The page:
Which Dietary Strategy is Best for You?
It can feel overwhelming to choose which dietary strategy is best for you. There are many different types of diets and eating strategies, so how do you pick the one that’s best for you and what are the differences?
Let’s break down 3 common dietary strategies, 1. The Standard American Diet (SAD), 2. The Low Carb Diet (LC) and 3. The Ketogenic Diet (KD).
Each of these dietary strategies contain differences in the macronutrient and micronutrient composition. For example, take the Low Carb Diet, this dietary strategy controls for the amount of macronutrients in one’s diet by reducing carbohydrate intake. Compare that to the Paleo Diet. The Paleo Diet is still considered low carb but it is more focused on what micronutrients are consumed. Let’s discuss this in greater detail below.
There are four macronutrients, these include carbohydrates, protein, fat, and alcohol. These make up the energy or calories that we consume within our diet. Let’s compare the macronutrient ranges between the Standard American, Low Carb and Ketogenic Diet.
Standard American Diet
45 - 65% of energy from carbohydrates
10 - 35% of energy from protein
20 - 35% of energy from fat
Low Carb Diet
15-30% of energy from carbohydrates
30% of energy from protein
40-55% of energy from fat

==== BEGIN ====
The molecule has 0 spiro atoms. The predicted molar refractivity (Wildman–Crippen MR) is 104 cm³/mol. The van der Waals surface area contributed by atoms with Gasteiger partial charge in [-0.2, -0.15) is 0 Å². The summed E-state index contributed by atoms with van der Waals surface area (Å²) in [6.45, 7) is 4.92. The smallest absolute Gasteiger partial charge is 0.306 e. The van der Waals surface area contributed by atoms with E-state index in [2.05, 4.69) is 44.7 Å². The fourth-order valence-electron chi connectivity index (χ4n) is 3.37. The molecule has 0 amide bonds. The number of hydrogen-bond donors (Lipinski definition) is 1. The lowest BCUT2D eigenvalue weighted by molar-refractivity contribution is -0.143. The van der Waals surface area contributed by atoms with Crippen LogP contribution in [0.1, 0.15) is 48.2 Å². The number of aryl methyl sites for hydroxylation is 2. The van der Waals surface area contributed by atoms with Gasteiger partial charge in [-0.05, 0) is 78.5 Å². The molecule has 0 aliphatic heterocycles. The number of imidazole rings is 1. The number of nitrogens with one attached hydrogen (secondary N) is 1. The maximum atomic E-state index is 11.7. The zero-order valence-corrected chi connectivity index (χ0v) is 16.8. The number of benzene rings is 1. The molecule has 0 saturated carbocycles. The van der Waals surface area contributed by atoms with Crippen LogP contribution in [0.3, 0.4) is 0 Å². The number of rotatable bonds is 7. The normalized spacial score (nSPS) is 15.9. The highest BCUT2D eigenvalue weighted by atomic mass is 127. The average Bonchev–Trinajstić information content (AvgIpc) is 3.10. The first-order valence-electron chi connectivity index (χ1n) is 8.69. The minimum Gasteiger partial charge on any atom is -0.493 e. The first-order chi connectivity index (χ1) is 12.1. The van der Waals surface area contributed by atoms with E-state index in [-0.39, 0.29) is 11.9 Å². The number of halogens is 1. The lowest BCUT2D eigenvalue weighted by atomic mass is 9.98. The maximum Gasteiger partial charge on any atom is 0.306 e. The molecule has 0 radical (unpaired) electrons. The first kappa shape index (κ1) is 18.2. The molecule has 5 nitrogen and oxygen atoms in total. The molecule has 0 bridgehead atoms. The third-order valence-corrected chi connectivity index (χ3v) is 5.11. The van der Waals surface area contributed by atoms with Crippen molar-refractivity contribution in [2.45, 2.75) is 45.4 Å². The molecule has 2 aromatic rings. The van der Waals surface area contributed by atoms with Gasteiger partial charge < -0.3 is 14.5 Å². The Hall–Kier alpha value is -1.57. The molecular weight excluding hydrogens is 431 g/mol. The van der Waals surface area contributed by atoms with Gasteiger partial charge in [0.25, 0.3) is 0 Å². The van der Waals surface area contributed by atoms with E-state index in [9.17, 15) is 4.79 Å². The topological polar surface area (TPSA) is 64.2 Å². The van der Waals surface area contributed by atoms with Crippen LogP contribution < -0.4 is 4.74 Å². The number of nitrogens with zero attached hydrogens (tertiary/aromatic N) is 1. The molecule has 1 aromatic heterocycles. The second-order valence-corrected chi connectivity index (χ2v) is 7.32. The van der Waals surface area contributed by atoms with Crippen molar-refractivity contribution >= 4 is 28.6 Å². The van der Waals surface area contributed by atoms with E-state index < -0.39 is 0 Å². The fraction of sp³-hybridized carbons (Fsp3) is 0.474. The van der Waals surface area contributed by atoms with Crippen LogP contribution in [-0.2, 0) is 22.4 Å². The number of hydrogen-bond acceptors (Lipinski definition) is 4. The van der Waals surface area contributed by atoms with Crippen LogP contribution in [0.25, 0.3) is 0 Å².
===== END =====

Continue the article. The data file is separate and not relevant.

*Only carbohydrate reference has been established. https://www.ncbi.nlm.nih.gov/books/NBK537084/
5-10% of energy from carbohydrates
30-35% of energy from protein
55-60% of energy from fat
Micronutrients consist of the vitamins and minerals that make up the macronutrients that provide us energy. Micronutrient intake is critical to energy production, immunity, hormone signaling and much more. Although there are no pre-determined micronutrient recommendations for each of these three dietary strategies, there are patterns that we can gather from each. The Standard American Diet is generally higher in refined carbohydrates, dairy products and vegetable oils. These foods contain synthetic vitamins like folic acid, as well as larger quantities of calcium and omega 6 fatty acids. Whereas a low carb and ketogenic diet contain less total carbohydrates. Because of this, the LD and KD are generally lower in synthetic vitamins and higher in nutrients like omega 3 fatty acids and retinol (vitamin A).
It’s important to note that these three dietary strategies are simply labels to classify broad eating patterns. It is up to the individual to decide how to interpret these guidelines. For example, you can follow the macronutrient guidelines of the low carb diet and eat all of the carbohydrates from refined carbohydrates and fried meats, or you can choose to make the diet rich in vegetables, fruits, lean proteins and heart-healthy fat sources. At the end of the day, the most important aspect isn’t which diet you classify with but what nutrients you eat within your day.